KCFR holds webinar on Pak-US relations

Qureshi says there is a need to have a fresh approach on all issues in order to have a meaningful dialogue with Biden's regime

KARACHI: A webinar titled “Reset of US-Pakistan Relations” was held under the auspices of Karachi Council on Foreign Relations (KCFR) Chairman Ikram Sehgal.

Speaking at the webinar, Federal Minister for Foreign Affairs Shah Mahmood Qureshi explained Pakistan’s position as a bridge between China and US and said that Pakistan is a nation of 220 million people at the crossroads of China, Middle East, South and Central Asia and the country envisions itself as a hub for trade in the region.

“US President Joe Biden has strong insights into the dynamics, which had changed over the years. Between Pakistan and US, there were shared interests, common aspirations for economic development and enhanced connectivity in the region. Thus, a rare moment of hope for peace in Afghanistan, provided a strong foundation for both sides to take further the bilateral relationship,” he said.

“Pakistan offers tremendous opportunities for the private sector as seen by the profitability of multinational corporations in Pakistan, as compared to global averages. There is a need to have a fresh approach on all issues in order to have a meaningful dialogue with Biden’s regime. Our focus has shifted towards geo-economics. We want a healthy relationship with India as well, but unfortunately the present regime in India has vitiated that by their actions.”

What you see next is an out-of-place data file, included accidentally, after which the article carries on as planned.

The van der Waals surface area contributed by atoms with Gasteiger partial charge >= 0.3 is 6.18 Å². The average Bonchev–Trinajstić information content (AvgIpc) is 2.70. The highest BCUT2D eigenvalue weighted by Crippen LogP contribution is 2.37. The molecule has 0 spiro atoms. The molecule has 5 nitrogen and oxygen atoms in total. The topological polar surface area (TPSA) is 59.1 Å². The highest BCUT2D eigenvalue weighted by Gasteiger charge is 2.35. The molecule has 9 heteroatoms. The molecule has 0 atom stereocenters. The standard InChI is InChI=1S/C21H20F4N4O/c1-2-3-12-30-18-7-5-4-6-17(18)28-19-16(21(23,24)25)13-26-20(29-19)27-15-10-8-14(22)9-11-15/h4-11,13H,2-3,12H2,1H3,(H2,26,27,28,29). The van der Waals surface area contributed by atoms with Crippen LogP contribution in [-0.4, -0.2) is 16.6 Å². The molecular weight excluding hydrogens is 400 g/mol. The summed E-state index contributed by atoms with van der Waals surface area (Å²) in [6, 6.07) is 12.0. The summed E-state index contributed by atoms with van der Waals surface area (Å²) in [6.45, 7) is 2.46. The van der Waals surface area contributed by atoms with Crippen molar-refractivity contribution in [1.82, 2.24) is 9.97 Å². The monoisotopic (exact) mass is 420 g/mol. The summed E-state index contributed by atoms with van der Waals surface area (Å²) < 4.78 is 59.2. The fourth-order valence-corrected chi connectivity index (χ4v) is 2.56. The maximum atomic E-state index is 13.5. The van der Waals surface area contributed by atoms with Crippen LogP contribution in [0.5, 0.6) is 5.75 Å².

Former Assistant Secretary of State Robin Raphel emphasised on the need of presenting a softer image of Pakistan to USA and said, “Pakistan is an important country. Insufficient support on Afghan issue and lack of understanding between the two countries led to the double game narrative. Both the countries should interact truthfully. Pakistan is a country with large human and natural resources, which is known by the State Department. Pakistan must be addressed as such. More efforts are needed at the higher levels in both the governments.”

Former Ambassador Zamir Akram mentioned that the cornerstone of relationship with US is “national security” and the relationship is tilted in favour of US (large country).

Michael Kugelman, from Woodrow Wilson International Centre, US, feared that US may have difficulty in high level of connectivity with Pakistan and its relationship with India may take precedence. “However, joint collaboration on the Afghan peace and ISIS issues would remain a source at high level of connectivity between the two countries. There is scope in conjoining non-security matters, including climate change, cyber security, clean energy and public health, and through this potential relationship would improve.

Former Foreign Affairs Secretary Aizaz Ahmad Chaudhry said that the person-to-person connections are stronger than the government-to-government relations between the two countries.

Concluding the webinar, KCFR Chairman Ikram said that Pakistan’s role is critical as it has positioned itself as a neutral state in the region as compared to Iran and Saudi Arabia. “There is a need for investment driven relationships,” he said.


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